Pearce Cycles – Charity Event / Gravity Enduro
Lets get two things clear from the start. 1.Gravity Enduro is without doubt one of the most physically demanding race formats on a bike in the UK and 2. Pearce Cycles put on the best organised events in the UK.
As a enduro novice I decided that the charity gravity enduro would be a good place to get started. As I imagine most downhill racers do, I would consider myself to be fairly good on a short travel bike so I thought racing four stages of mostly downhill sections would be relatively easy. How wrong could I be?
The race took a four stage format with each rider racing two stages twice and the total time added up to give a time on which overall places were decided. Stage one was by far the hardest of the two stages. Starting towards the top of the hill near to the trig point (start of the old downhill tracks) the track started with a sprint into some loamy corners and then into the last sections of the Hopton XC loop then past the car park and immediately into the start of the cross country section. These two sections together gave 3-4 minutes of flat out descending but also signalled the end of the fun and start of the pain. From the stream crossing at the bottom of this section the track then started to climb up the fire road to the quarry section which gave a slight respite from the climbing and then back on the fire road to join with the bottom of the track that was used in the first round of the Pearce series earlier in the year and then another sharp uphill sprint before dropping into the finish field.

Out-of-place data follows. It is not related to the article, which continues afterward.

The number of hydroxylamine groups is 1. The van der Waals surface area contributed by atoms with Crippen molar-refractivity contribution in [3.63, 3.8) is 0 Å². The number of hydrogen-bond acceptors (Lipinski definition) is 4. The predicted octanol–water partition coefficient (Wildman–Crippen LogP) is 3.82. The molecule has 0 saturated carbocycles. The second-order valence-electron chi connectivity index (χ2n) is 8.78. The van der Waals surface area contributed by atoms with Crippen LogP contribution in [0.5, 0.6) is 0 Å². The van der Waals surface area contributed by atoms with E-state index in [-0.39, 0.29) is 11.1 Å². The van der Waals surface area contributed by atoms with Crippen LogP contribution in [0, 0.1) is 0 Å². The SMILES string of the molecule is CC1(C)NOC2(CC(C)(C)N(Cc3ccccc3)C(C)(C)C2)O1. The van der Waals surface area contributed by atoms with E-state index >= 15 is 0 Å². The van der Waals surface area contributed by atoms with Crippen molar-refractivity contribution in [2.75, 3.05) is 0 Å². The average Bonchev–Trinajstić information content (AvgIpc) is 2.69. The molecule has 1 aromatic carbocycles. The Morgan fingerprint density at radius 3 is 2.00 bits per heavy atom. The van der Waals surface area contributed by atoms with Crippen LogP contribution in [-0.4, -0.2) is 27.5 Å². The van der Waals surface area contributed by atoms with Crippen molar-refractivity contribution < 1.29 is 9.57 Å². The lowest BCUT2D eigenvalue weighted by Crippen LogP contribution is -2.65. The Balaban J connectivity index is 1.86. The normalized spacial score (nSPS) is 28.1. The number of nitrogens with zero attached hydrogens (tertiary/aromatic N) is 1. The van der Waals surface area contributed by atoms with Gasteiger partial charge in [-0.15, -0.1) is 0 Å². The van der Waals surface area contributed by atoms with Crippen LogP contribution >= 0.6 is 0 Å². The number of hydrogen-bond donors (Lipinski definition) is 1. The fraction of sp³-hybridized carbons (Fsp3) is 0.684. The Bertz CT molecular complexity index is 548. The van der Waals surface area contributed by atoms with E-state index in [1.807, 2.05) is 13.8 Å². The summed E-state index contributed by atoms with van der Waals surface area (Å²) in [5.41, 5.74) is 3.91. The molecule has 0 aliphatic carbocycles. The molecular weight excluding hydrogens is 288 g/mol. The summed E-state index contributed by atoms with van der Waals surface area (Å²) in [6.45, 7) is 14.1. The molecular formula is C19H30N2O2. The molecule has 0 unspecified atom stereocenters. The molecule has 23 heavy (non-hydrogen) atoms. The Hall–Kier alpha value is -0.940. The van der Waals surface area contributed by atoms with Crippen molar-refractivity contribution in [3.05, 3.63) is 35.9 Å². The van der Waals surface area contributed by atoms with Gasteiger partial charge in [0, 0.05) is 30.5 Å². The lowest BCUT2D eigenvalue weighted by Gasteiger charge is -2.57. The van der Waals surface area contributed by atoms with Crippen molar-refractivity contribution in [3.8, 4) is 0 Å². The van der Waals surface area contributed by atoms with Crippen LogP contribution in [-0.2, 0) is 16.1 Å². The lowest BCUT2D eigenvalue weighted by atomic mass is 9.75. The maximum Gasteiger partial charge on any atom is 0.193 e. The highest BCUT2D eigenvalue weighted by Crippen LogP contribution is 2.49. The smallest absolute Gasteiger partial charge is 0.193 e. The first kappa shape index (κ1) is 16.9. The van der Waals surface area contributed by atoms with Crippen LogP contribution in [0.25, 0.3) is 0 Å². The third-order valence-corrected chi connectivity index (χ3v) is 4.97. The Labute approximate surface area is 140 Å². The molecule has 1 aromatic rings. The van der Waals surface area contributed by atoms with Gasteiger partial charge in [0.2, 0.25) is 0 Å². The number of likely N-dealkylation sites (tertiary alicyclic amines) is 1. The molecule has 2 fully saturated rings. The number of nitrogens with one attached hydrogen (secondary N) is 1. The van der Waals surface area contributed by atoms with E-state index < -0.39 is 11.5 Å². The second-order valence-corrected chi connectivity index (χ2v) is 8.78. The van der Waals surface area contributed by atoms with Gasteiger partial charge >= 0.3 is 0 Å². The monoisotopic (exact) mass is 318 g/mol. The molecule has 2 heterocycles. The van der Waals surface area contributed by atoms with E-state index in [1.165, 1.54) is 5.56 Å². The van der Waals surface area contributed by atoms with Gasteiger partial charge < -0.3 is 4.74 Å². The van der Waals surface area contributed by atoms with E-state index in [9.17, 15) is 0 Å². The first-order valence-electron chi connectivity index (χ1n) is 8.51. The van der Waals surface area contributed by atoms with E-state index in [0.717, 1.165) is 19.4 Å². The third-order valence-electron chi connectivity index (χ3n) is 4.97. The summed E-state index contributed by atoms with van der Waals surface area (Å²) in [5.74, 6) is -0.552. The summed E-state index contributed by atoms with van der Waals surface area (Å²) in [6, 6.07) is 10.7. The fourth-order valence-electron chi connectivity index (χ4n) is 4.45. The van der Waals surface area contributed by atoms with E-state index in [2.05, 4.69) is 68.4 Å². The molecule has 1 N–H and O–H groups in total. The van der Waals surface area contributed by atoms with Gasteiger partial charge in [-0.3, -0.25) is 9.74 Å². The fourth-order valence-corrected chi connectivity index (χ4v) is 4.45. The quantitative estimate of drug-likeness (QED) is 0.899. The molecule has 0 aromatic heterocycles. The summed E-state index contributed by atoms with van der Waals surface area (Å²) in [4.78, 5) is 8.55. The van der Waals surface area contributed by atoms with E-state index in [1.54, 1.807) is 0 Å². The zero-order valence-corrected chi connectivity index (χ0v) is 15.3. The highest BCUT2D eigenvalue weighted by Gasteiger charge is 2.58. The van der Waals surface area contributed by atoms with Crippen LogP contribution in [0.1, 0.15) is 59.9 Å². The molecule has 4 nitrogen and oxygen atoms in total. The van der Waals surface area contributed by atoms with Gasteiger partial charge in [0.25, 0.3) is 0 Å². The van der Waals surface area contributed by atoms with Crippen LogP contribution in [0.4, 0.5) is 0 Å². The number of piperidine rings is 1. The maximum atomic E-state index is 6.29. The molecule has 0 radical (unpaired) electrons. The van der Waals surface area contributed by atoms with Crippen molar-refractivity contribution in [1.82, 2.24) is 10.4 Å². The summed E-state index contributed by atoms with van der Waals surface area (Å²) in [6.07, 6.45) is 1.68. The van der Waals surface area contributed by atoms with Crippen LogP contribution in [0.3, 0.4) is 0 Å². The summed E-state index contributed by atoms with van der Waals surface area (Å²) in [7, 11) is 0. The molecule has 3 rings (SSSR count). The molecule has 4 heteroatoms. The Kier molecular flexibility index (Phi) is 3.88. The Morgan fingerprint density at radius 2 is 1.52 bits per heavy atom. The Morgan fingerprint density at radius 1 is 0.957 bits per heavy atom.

Stage two had far more gravity than enduro and was perhaps the more enjoyable of the two and involved far less pain than the first. Starting from just below the trig point the track climbed to the top of the old downhill tracks to follow the old national championship track. Far more technically demanding this part of the track was rooty, slippy and dark which make carrying speed challenging on the fourth run of the day. The track then followed the cross country track through the high speed open section into the woods and the table tops before the only uphill on the section, a lung busting 30-40 seconds section before diving back into the woods to join the xc track, again more high speed flowing sections before re-joining the fire road for a downhill sprint into the final section of freshly built traverses and catch berms. Before joining the bottom of the downhill track raced the previous day into the finish.
Stage 1 was around the 10 minute mark for most and stage 2 around 7 minutes. Whilst these don’t sound a lot, trust me racing these at the same pace that you would a downhill race definitely takes its toll over the course of the day. Each competitor was given an hour to complete each run and make their way back to the top of the course. On paper this sounds easy but it’s fair to say the vast majority of people were struggling to comfortably make it to the top of the course with enough time to spare for the last runs.
Particular mention should go to Ben Nott and the Barret brothers Matt and Andrew who all managed to win their catagories after being crowned downhill Midlands Champs the day before. Obviously Mark Beaumont won by over a minute but for the vast majority of competitors it was just enough to finish the event.
Once again another faultless event put together by Pearce Cycles, hopefully we will be able to see another one soon on the tracks at Bringewood.
For full results visit: http://www.pearcecycles.co.uk/files/pc12_gravity_enduro_211012_event_ranking.pdf
Words by Chris Field
Images by Sarah Barrett (Roots & Rain)